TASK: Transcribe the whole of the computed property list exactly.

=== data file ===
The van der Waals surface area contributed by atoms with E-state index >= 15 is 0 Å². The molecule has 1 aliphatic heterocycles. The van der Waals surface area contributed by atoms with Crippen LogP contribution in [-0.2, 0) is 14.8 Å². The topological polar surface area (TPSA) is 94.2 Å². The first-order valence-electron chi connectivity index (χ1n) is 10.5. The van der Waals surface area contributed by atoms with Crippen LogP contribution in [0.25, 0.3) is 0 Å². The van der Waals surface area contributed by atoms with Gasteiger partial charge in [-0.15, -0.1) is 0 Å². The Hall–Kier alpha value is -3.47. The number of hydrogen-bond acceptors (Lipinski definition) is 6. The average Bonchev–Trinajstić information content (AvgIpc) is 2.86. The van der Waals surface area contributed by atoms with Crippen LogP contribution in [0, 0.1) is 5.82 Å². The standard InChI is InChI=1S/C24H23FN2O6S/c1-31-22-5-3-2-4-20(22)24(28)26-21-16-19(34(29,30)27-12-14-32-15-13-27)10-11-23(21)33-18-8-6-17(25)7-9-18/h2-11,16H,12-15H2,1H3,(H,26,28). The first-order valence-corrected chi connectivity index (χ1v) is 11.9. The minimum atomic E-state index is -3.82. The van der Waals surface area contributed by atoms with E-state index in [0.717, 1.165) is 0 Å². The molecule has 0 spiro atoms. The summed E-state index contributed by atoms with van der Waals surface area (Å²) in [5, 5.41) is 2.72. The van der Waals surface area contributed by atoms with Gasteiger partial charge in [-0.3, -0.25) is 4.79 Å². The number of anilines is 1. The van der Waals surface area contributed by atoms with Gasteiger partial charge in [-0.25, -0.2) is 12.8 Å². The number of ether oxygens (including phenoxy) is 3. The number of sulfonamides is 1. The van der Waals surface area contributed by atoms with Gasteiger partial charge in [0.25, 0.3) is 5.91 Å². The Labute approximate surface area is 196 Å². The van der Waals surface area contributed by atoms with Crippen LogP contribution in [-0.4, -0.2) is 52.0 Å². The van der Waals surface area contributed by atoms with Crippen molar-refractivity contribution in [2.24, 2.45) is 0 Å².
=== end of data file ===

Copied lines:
The van der Waals surface area contributed by atoms with E-state index >= 15 is 0 Å². The molecule has 1 aliphatic heterocycles. The van der Waals surface area contributed by atoms with Crippen LogP contribution in [-0.2, 0) is 14.8 Å². The topological polar surface area (TPSA) is 94.2 Å². The first-order valence-electron chi connectivity index (χ1n) is 10.5. The van der Waals surface area contributed by atoms with Crippen LogP contribution in [0.25, 0.3) is 0 Å². The van der Waals surface area contributed by atoms with Gasteiger partial charge in [-0.15, -0.1) is 0 Å². The Hall–Kier alpha value is -3.47. The number of hydrogen-bond acceptors (Lipinski definition) is 6. The average Bonchev–Trinajstić information content (AvgIpc) is 2.86. The van der Waals surface area contributed by atoms with Crippen LogP contribution in [0, 0.1) is 5.82 Å². The standard InChI is InChI=1S/C24H23FN2O6S/c1-31-22-5-3-2-4-20(22)24(28)26-21-16-19(34(29,30)27-12-14-32-15-13-27)10-11-23(21)33-18-8-6-17(25)7-9-18/h2-11,16H,12-15H2,1H3,(H,26,28). The first-order valence-corrected chi connectivity index (χ1v) is 11.9. The minimum atomic E-state index is -3.82. The van der Waals surface area contributed by atoms with E-state index in [0.717, 1.165) is 0 Å². The molecule has 0 spiro atoms. The summed E-state index contributed by atoms with van der Waals surface area (Å²) in [5, 5.41) is 2.72. The van der Waals surface area contributed by atoms with Gasteiger partial charge in [-0.3, -0.25) is 4.79 Å². The number of anilines is 1. The van der Waals surface area contributed by atoms with Gasteiger partial charge in [-0.25, -0.2) is 12.8 Å². The number of ether oxygens (including phenoxy) is 3. The number of sulfonamides is 1. The van der Waals surface area contributed by atoms with Gasteiger partial charge in [0.25, 0.3) is 5.91 Å². The Labute approximate surface area is 196 Å². The van der Waals surface area contributed by atoms with Crippen LogP contribution in [-0.4, -0.2) is 52.0 Å². The van der Waals surface area contributed by atoms with Crippen molar-refractivity contribution in [2.24, 2.45) is 0 Å².